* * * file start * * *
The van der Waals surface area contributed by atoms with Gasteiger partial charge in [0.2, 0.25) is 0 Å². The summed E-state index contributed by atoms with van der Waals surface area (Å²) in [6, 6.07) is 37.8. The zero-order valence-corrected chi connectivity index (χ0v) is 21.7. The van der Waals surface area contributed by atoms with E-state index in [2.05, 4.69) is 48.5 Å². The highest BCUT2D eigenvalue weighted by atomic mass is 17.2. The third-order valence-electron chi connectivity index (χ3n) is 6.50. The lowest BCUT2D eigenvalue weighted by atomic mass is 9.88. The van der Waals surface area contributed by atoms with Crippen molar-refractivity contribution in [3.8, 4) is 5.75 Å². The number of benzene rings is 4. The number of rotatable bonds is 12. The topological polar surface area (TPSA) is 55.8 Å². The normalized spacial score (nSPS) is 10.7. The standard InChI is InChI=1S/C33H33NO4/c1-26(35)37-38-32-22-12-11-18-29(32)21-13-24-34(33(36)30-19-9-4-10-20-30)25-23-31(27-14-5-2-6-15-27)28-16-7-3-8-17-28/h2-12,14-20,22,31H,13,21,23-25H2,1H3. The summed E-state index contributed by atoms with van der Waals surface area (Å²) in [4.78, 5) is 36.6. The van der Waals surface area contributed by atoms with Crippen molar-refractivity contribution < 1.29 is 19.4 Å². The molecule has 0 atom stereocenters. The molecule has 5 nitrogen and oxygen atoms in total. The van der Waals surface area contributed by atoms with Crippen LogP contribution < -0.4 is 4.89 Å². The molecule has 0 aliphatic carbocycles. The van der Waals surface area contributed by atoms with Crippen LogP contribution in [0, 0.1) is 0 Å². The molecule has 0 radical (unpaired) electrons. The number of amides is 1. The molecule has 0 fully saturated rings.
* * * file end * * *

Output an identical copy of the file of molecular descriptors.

The van der Waals surface area contributed by atoms with Gasteiger partial charge in [0.2, 0.25) is 0 Å². The summed E-state index contributed by atoms with van der Waals surface area (Å²) in [6, 6.07) is 37.8. The zero-order valence-corrected chi connectivity index (χ0v) is 21.7. The van der Waals surface area contributed by atoms with E-state index in [2.05, 4.69) is 48.5 Å². The highest BCUT2D eigenvalue weighted by atomic mass is 17.2. The third-order valence-electron chi connectivity index (χ3n) is 6.50. The lowest BCUT2D eigenvalue weighted by atomic mass is 9.88. The van der Waals surface area contributed by atoms with Crippen molar-refractivity contribution in [3.8, 4) is 5.75 Å². The number of benzene rings is 4. The number of rotatable bonds is 12. The topological polar surface area (TPSA) is 55.8 Å². The normalized spacial score (nSPS) is 10.7. The standard InChI is InChI=1S/C33H33NO4/c1-26(35)37-38-32-22-12-11-18-29(32)21-13-24-34(33(36)30-19-9-4-10-20-30)25-23-31(27-14-5-2-6-15-27)28-16-7-3-8-17-28/h2-12,14-20,22,31H,13,21,23-25H2,1H3. The summed E-state index contributed by atoms with van der Waals surface area (Å²) in [4.78, 5) is 36.6. The van der Waals surface area contributed by atoms with Crippen molar-refractivity contribution < 1.29 is 19.4 Å². The molecule has 0 atom stereocenters. The molecule has 5 nitrogen and oxygen atoms in total. The van der Waals surface area contributed by atoms with Crippen LogP contribution < -0.4 is 4.89 Å². The molecule has 0 aliphatic carbocycles. The van der Waals surface area contributed by atoms with Crippen LogP contribution in [0, 0.1) is 0 Å². The molecule has 0 radical (unpaired) electrons. The number of amides is 1. The molecule has 0 fully saturated rings.